In our previous Quick Tip post on identifying dental diseases, we gave a basic overview on the disease dental/enamel hypoplasia. If you haven’t read it, you can find it by clicking here.
Dental caries, also known as tooth decay, is thought to be the most common of dental diseases. This is due to it being recorded within archaeological populations more frequently than other dental diseases. It is an infectious and spreadable disease, which is the result of the fermentation of carbohydrates by bacteria that are present within teeth plaque. Its appearance can sometimes be observed as small opaque spots on the crowns of teeth, to large gaping cavities.
Dental caries appearance can sometimes be observed as small opaque spots on the crowns of teeth, to large gaping cavities.
Dental caries occurs when sugars from the diet, particularly sucrose, are fermented by the bacteria Lactobacilus acidophilus and Streptococcys mutans, which are found within the built up plaque. This fermentation process causes acids to be produced, which in turn break down and demineralises teeth leaving behind cavities.
Powell (1985) divided the causes of dental caries into different areas, which are;
- Environmental factors, the trace elements in food and water (i.e fluoride in water sources may protect against caries).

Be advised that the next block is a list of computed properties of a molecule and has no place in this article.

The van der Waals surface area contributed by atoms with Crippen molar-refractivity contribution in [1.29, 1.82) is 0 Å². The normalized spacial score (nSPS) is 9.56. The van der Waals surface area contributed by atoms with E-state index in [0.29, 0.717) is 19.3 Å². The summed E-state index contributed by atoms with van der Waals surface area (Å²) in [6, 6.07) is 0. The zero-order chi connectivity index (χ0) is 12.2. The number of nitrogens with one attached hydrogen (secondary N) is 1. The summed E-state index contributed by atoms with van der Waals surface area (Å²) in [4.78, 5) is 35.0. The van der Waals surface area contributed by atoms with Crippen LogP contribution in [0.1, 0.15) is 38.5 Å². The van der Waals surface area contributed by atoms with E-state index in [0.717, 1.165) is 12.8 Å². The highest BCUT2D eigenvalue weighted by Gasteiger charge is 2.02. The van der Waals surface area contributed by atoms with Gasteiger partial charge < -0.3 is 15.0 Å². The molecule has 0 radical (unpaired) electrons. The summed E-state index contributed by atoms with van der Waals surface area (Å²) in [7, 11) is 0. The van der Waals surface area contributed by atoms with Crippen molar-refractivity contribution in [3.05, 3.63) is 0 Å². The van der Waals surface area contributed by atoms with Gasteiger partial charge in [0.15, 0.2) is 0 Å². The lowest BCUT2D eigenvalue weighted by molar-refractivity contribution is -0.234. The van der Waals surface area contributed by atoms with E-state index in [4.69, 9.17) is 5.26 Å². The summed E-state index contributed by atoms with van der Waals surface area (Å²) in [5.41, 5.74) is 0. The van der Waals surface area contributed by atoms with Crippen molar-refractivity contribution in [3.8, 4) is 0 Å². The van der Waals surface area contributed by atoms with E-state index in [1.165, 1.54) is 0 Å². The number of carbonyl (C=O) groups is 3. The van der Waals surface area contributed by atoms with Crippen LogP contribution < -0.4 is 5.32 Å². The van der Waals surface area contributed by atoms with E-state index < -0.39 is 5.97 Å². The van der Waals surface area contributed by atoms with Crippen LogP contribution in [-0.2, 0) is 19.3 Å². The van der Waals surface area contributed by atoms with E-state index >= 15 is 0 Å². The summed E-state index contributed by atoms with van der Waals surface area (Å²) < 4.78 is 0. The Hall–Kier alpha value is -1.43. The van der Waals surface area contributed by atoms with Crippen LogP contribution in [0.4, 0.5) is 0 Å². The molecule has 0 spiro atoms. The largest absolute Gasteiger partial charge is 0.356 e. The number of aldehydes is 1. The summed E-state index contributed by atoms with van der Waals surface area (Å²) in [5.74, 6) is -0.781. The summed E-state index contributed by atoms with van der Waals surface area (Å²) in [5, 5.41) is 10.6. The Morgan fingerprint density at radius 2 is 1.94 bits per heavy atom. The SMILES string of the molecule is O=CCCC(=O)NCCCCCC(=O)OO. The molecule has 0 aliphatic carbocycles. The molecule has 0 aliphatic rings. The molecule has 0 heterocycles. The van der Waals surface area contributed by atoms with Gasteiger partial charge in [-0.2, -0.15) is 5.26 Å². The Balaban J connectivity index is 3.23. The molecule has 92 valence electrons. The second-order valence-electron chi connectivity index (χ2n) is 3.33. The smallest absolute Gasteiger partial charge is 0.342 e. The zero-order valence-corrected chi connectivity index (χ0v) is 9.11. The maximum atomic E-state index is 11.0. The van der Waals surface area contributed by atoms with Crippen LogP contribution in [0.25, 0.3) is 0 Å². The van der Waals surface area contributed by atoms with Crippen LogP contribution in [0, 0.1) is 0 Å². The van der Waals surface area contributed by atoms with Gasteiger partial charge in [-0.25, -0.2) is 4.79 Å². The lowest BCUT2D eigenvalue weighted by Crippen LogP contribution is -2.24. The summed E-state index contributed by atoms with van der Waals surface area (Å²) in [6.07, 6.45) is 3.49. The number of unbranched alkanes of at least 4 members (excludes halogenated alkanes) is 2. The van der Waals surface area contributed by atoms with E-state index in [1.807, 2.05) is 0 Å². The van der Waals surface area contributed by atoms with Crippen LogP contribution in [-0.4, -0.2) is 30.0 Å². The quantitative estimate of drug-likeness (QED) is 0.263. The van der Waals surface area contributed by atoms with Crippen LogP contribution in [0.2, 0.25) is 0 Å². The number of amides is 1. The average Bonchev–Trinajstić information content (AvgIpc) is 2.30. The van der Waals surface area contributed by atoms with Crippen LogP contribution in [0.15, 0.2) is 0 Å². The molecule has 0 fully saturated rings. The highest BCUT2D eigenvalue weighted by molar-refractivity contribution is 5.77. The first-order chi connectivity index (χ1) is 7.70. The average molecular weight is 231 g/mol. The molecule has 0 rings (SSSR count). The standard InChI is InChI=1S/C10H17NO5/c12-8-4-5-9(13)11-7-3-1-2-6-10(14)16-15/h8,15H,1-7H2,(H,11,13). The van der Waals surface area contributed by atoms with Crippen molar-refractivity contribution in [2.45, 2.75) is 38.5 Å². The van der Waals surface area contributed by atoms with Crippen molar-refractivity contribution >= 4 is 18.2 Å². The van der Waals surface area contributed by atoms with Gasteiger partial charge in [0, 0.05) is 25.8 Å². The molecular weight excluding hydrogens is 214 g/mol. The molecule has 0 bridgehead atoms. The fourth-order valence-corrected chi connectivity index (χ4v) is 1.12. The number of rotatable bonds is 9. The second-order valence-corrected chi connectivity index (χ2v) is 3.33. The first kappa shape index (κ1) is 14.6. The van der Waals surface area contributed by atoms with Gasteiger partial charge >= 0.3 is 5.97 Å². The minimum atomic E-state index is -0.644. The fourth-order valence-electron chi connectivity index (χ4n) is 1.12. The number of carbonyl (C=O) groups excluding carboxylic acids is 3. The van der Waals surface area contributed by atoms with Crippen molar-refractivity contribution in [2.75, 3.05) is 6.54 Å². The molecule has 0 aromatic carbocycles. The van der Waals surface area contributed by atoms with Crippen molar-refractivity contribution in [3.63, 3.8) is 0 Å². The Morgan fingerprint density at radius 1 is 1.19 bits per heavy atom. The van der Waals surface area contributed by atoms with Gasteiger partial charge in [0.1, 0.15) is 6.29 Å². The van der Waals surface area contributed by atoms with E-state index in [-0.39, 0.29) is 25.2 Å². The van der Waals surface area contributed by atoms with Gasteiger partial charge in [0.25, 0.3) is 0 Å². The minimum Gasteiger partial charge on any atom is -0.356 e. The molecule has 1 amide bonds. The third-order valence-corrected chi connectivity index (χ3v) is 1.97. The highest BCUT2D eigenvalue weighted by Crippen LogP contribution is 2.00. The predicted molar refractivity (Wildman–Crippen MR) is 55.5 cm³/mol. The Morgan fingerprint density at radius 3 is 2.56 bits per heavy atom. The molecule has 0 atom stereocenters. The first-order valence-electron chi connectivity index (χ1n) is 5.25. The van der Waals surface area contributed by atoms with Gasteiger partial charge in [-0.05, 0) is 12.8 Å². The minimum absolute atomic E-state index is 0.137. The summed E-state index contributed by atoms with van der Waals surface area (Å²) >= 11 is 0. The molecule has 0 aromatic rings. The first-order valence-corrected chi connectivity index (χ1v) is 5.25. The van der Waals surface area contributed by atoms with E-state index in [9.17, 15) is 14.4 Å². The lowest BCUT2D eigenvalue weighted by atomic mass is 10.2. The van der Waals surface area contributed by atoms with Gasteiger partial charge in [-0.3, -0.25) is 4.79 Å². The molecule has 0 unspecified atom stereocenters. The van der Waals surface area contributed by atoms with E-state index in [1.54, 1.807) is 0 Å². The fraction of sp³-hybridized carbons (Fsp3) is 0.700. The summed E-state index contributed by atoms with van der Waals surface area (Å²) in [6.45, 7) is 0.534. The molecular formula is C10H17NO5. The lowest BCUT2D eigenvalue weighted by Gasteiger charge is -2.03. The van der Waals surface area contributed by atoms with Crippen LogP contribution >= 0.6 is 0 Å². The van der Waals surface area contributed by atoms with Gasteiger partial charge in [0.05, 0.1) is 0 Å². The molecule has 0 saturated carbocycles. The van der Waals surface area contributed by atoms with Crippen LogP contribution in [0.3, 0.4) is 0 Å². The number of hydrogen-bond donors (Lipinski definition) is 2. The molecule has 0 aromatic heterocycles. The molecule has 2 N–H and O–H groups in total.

- Pathogenic factors, the bacterial causing the disease.
- Exogenous factors, from diet and oral hygiene.
- Endogenous factors, the shape and structure of teeth.
Any part of the tooth structure that allows the accumulation of plaque and food debris can be susceptible to caries. This means that the crowns of the tooth (especially with molars and premolars due to the fissures), and the roots of the teeth are the areas most commonly affected by dental caries.
Lukacs, J.R. 1989. Dental paleopathology: methods for reconstructing dietary patterns. In M.Y. Iscan and K.A.R. Kennedy (eds), Reconstruction of life from the skeleton. New York, Alan Liss, pp. 261-86.
Powell, M.L. 1985. The analysis of dental wear and caries for dietary reconstruction. In R.I. Gilbert and J.H. Mielke (eds), Analysis of prehistoric diets. London, Academic Press, pp. 307-38.
Ubelaker, D.H. 1989. Human Skeletal Remains: Excavation, Analysis, Interpretation (2nd Ed.). Washington, DC: Taraxacum.
White, T.D., Folkens, P.A. 2005. The Human Bone Manual. San Diego, CA: Academic Press. Pg 392-398.
This is the second post of the Quick Tips series on identifying dental diseases. The next post in this series will focus on how to identify calculus (calcified plague), and highlight the cause of this dental disease. To read more Quick Tips in the meantime, click here.
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